After the breakdown of my first romance in Sept 1964 and a short spell of getting over it, I decided that there were plenty more fish in the sea and so moved on and cast my net. The result, over the next year, was almost sod all caught, clearly I didn't have the appeal that was necessary, which wasn't surprising. I was 17 going on 15, and girls my age were looking at guys closer to 20 years old, plus I was growing my hair longer, as was the fashion then, I wanted to look like the Stones, the Kinks - everybody on "Ready Steady Go". That first year growing my hair just didn't work, my hair just seemed to grow thick and tight like sheep's wool and at one stage it looked like I had a German helmet made of hair stuck on my head. But I stuck at it and by mid 1966 and later, coupled with a moustache, I had eventually achieved a look that resembled the guys in the charts and seemed to do OK with the girls, but in late 1964 that was an awful long way away.
So it was simply back to spending an awful lot of boring evenings round the house of my old school mate in Minster. We cycled to and fro to each other's houses, we played chess, we hung around with the girl next door and her mates and dreamed of romance and pop stardom but in reality achieved none of it. But by the end of 1964 we had achieved something, despite being under-age, we had discovered the pub, the "Halfway House" pub to be exact. Today, it's one of the few pubs on Sheppey that still remains open, as you can see below, but back then, even in the small area known as the Halfway, there were two pubs within a few hundred yards of each other, the "Halfway House" and the "Oddfellows" and for the next several moths we frequented them both.
Unfortunately the "Oddfellows", the large white building below, ceased to be a pub years ago and is now a collection of rather tatty flats. It's hard to believe that the entrance door used to be where the middle downstairs window is.
Also, in November 1964, my work location changed. As part of my continuing training as a Groundsman, the Kent Education Committee (Estates Dept) decided that several months working at two other sites the other side of Maidstone was necessary. So I was firstly transferred to their plant nursery at Boughton Monchelsea and later, to the Maidstone Police HQ sports grounds. This entailed the daily chore of catching the 7.30 commuter coach from Sheerness to Maidstone and then a trolley bus out to Loose, close to where I worked. It also meant that every Tuesday I had to attend one of the Maidstone colleges in order to learn about and pass, exams in horticulture and agricultural machinery, which I eventually did.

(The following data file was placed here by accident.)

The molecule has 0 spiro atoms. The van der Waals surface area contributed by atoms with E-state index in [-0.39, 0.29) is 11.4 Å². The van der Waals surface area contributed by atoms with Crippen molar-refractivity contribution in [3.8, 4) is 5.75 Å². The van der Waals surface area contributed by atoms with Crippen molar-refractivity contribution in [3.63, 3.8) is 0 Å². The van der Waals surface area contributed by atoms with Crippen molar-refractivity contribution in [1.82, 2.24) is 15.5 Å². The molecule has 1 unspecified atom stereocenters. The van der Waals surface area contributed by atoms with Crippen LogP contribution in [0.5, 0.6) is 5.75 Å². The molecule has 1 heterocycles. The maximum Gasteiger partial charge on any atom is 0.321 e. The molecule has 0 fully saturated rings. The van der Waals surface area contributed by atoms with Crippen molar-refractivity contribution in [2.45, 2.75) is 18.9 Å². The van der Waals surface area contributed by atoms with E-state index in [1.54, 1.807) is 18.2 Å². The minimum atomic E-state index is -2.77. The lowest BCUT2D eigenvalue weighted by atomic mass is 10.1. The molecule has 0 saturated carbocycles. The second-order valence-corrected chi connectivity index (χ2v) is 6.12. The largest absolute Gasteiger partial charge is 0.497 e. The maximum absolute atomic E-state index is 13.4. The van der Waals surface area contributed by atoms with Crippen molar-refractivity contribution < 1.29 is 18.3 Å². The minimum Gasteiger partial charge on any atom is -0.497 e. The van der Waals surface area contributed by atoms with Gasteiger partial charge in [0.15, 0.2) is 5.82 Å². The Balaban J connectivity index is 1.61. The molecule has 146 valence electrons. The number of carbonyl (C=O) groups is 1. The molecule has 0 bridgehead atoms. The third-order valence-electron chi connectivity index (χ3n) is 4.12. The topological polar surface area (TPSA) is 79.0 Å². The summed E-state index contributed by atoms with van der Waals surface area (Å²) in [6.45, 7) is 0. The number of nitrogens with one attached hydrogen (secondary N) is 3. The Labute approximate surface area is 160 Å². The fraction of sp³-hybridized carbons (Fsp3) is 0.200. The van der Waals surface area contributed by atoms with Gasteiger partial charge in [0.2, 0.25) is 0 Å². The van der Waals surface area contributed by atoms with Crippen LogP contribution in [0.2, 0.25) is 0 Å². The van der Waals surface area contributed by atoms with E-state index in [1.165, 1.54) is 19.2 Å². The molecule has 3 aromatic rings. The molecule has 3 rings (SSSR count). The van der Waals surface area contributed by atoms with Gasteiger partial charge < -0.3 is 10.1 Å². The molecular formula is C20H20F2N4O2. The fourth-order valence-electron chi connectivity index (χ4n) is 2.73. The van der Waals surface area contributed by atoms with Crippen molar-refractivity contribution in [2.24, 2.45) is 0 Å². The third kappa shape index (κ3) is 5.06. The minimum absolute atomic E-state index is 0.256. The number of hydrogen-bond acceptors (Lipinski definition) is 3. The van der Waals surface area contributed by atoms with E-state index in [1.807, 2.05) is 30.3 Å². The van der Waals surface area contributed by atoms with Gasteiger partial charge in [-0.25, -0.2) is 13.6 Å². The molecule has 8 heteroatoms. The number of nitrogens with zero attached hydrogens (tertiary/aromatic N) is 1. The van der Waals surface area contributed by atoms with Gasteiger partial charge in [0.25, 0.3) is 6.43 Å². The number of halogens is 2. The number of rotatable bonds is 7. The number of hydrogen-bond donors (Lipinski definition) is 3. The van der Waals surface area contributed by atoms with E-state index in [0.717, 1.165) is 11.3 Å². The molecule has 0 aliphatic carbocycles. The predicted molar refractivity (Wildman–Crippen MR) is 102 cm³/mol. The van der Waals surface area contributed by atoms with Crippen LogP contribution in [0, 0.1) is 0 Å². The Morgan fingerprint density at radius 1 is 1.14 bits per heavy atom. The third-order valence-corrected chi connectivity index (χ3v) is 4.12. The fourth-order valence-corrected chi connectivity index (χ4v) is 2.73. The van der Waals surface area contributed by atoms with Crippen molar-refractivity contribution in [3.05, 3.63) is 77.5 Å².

I was not at all happy, I was getting home two later than I would working on Sheppey. However, as is always the way on daily commutes people form little cliques and normally sit in the same seat each day. It soon became clear that a pretty girl sitting near the front was always going to be on the same coach and that she normally had the attention of two rather flash guys a year or two older than me, in suits. However, because I got on the coach a stop before them it meant that the seat next to her was always empty and so I quickly claimed that as "my" seat. So that's where I always sat and for the next eight months we became good travelling companions and I fantasised many times about how nice it would be to ask her out, but never did. I bought her chocolates for that Christmas, I sneaked a kiss or two for New Year and she even visited the "Oddfellows" pub a couple of times when I was there. Sometimes if she absent with sickness, I would even ring her at home to ask after her health. But despite us being the same age, I'm pretty sure that she never saw me as anything else but a pretty immature boy with funny hair who was OK to travel to and fro to work with. Eventually I believe, she did in fact go out with one of the suits. When I was eventually transferred back to Sheppey in July 1965 I rarely ever saw her again and anyway, soon after that, my world went off in a totally different direction to the one that I imagine her one did.